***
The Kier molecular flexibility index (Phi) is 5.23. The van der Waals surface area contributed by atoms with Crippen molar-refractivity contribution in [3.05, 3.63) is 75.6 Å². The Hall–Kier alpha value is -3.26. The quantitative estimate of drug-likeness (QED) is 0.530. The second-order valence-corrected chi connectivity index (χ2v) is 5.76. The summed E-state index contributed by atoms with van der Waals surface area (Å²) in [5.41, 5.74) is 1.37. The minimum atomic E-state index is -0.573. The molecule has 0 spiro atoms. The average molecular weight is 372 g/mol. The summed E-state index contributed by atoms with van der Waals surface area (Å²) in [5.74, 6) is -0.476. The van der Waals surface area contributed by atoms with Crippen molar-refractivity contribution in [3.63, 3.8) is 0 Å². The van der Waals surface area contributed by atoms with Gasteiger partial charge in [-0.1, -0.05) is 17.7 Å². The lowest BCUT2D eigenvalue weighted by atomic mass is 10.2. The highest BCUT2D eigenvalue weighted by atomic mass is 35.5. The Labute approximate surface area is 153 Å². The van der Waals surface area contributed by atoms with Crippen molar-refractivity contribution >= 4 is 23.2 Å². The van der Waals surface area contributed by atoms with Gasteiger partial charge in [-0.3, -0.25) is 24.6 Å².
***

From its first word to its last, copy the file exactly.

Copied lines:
The Kier molecular flexibility index (Phi) is 5.23. The van der Waals surface area contributed by atoms with Crippen molar-refractivity contribution in [3.05, 3.63) is 75.6 Å². The Hall–Kier alpha value is -3.26. The quantitative estimate of drug-likeness (QED) is 0.530. The second-order valence-corrected chi connectivity index (χ2v) is 5.76. The summed E-state index contributed by atoms with van der Waals surface area (Å²) in [5.41, 5.74) is 1.37. The minimum atomic E-state index is -0.573. The molecule has 0 spiro atoms. The average molecular weight is 372 g/mol. The summed E-state index contributed by atoms with van der Waals surface area (Å²) in [5.74, 6) is -0.476. The van der Waals surface area contributed by atoms with Crippen molar-refractivity contribution in [3.63, 3.8) is 0 Å². The van der Waals surface area contributed by atoms with Gasteiger partial charge in [-0.1, -0.05) is 17.7 Å². The lowest BCUT2D eigenvalue weighted by atomic mass is 10.2. The highest BCUT2D eigenvalue weighted by atomic mass is 35.5. The Labute approximate surface area is 153 Å². The van der Waals surface area contributed by atoms with Crippen molar-refractivity contribution >= 4 is 23.2 Å². The van der Waals surface area contributed by atoms with Gasteiger partial charge in [-0.3, -0.25) is 24.6 Å².